Abstract 14344: Be Heart Smart: A Statewide Prevention Program Delivered by Land-Grant Extension Educators
Introduction: Cardiovascular disease continues to be the leading cause of death. One-third of adults in Indiana have high blood pressure, nearly 40% have high cholesterol, and 66% are overweight or obese. Education about heart health is needed to make lifestyle changes to reduce the risk for heart disease. Time constraints in clinical settings are a barrier to providing education. The Cooperative Extension System housed at land-grant universities are a viable option to deliver preventative education statewide.
Purpose: The purpose of this study was to develop, implement, and evaluate the impact of a heart disease prevention program by 1) examining changes in heart health knowledge of risk factors before and after four 60 minute face-to-face lessons taught by an Extension Educator, and 2) examining participants’ intentions to make lifestyle behavior changes based upon information learned (monitoring controllable risk factors, incorporating the DASH diet, physical activity and practicing stress reduction).
Methods: Be Heart Smart was jointly developed by Extension Educators and the School of Nursing. Topics include heart disease risk factors, cholesterol and blood pressure guidelines, the DASH diet, and stress reduction techniques. Content validity was established for an investigator developed 10 item pretest and 14 item posttest addressing key topics in each lesson. The posttest’s 4 additional items addressed intention to change behavior related to eating habits, exercise, stress, and controllable risk factors. The program was held in county Extension offices, local minority coalition offices or other locations.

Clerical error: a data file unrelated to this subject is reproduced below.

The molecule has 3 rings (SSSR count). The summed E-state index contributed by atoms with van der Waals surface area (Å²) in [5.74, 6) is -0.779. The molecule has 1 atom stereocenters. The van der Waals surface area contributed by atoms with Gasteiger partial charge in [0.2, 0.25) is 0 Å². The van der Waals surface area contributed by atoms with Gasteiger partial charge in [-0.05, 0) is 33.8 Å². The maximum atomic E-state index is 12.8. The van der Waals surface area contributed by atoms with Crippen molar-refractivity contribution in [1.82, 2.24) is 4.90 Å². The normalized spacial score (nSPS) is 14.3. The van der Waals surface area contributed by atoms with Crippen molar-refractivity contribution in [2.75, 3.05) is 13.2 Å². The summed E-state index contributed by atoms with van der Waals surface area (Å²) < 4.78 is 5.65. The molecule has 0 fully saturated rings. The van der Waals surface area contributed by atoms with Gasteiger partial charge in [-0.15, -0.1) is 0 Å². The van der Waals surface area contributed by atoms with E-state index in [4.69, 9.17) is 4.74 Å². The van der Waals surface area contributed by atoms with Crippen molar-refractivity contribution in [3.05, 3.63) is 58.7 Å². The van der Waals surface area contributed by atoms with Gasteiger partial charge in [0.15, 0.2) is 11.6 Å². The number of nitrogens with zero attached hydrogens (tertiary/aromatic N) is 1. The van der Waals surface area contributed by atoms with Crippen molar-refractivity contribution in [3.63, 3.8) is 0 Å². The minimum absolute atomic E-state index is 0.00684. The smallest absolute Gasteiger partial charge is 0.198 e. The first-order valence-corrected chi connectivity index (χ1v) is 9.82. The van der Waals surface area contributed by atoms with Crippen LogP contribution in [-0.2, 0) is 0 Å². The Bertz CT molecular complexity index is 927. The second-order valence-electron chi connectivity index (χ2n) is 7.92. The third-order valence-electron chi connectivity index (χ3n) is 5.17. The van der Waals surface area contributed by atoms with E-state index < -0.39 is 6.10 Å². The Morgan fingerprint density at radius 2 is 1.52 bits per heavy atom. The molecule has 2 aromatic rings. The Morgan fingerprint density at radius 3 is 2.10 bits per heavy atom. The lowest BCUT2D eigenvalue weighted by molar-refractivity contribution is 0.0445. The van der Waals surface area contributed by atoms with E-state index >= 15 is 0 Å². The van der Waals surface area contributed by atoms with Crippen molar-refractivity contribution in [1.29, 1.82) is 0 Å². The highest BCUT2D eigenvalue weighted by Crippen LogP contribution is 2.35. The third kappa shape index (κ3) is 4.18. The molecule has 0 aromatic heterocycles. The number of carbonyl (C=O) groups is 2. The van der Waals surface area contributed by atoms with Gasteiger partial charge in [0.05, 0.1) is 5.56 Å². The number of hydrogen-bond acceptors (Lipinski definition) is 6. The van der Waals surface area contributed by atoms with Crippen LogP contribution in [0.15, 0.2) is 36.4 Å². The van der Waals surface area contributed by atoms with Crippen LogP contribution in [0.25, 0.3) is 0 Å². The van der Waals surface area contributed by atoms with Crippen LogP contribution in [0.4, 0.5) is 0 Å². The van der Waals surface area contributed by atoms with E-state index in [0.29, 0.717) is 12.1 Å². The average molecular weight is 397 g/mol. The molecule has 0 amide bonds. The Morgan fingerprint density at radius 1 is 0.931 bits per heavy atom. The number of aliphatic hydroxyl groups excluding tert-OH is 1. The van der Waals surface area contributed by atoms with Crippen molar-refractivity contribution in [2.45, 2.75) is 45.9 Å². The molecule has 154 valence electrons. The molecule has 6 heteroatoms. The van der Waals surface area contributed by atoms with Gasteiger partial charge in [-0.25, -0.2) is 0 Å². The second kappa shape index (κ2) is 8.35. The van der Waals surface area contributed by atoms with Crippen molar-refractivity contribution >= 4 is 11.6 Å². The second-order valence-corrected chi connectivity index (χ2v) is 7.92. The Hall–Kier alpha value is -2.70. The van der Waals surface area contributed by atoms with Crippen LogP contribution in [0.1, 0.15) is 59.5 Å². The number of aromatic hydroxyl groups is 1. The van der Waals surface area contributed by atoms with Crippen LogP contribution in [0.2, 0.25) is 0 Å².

Results: Extension Educators delivered Be Heart Smart in 43 of 92 counties over 1 year, and 272 participants completed the pretest and/or posttest. Demographics: 86.8% female, 69.3% over 61 years, 90.7% white, and 7.8% black. Heart health risk factor knowledge improved among participants in 8 of 10 heart health questions (p=0.000 to p= 0.006) and 84.6-95.8% indicated intention to make lifestyle changes.
Conclusions: Delivery of heart health education by Extension Educators in community settings is a feasible and effective way to deliver content. Limitations include the homogeneity of the participants in gender, race, and age.
Author Disclosures: K.S. Yehle: None. S.G. Woodcox: None.
- © 2016 by American Heart Association, Inc.